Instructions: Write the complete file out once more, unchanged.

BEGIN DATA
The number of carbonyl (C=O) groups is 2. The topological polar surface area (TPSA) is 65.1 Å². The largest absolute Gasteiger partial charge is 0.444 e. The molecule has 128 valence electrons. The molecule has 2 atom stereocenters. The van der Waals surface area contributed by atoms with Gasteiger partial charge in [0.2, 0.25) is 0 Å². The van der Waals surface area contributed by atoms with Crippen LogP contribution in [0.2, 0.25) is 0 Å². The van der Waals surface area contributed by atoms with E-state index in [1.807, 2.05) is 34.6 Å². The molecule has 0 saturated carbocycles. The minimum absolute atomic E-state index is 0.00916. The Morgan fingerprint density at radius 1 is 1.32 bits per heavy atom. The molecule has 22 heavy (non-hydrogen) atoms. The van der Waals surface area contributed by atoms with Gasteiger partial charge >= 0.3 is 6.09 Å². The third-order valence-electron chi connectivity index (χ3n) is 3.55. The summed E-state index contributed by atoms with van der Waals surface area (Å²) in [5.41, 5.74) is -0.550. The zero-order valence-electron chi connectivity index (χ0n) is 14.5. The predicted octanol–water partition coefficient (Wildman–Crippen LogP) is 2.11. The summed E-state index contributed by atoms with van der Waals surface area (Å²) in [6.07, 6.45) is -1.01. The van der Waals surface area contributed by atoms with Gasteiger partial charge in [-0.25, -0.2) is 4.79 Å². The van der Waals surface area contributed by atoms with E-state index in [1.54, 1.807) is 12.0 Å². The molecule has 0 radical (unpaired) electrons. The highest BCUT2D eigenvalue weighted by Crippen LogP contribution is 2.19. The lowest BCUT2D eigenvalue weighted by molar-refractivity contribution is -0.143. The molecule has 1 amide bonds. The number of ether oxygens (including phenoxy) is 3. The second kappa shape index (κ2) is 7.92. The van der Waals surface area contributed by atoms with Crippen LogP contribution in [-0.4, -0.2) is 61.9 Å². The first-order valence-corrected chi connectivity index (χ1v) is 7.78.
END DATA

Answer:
The number of carbonyl (C=O) groups is 2. The topological polar surface area (TPSA) is 65.1 Å². The largest absolute Gasteiger partial charge is 0.444 e. The molecule has 128 valence electrons. The molecule has 2 atom stereocenters. The van der Waals surface area contributed by atoms with Gasteiger partial charge in [0.2, 0.25) is 0 Å². The van der Waals surface area contributed by atoms with Crippen LogP contribution in [0.2, 0.25) is 0 Å². The van der Waals surface area contributed by atoms with E-state index in [1.807, 2.05) is 34.6 Å². The molecule has 0 saturated carbocycles. The minimum absolute atomic E-state index is 0.00916. The Morgan fingerprint density at radius 1 is 1.32 bits per heavy atom. The molecule has 22 heavy (non-hydrogen) atoms. The van der Waals surface area contributed by atoms with Gasteiger partial charge >= 0.3 is 6.09 Å². The third-order valence-electron chi connectivity index (χ3n) is 3.55. The summed E-state index contributed by atoms with van der Waals surface area (Å²) in [5.41, 5.74) is -0.550. The zero-order valence-electron chi connectivity index (χ0n) is 14.5. The predicted octanol–water partition coefficient (Wildman–Crippen LogP) is 2.11. The summed E-state index contributed by atoms with van der Waals surface area (Å²) in [6.07, 6.45) is -1.01. The van der Waals surface area contributed by atoms with Gasteiger partial charge in [-0.25, -0.2) is 4.79 Å². The van der Waals surface area contributed by atoms with E-state index in [1.54, 1.807) is 12.0 Å². The molecule has 0 radical (unpaired) electrons. The highest BCUT2D eigenvalue weighted by Crippen LogP contribution is 2.19. The lowest BCUT2D eigenvalue weighted by molar-refractivity contribution is -0.143. The molecule has 1 amide bonds. The number of ether oxygens (including phenoxy) is 3. The second kappa shape index (κ2) is 7.92. The van der Waals surface area contributed by atoms with Crippen LogP contribution in [-0.4, -0.2) is 61.9 Å². The first-order valence-corrected chi connectivity index (χ1v) is 7.78.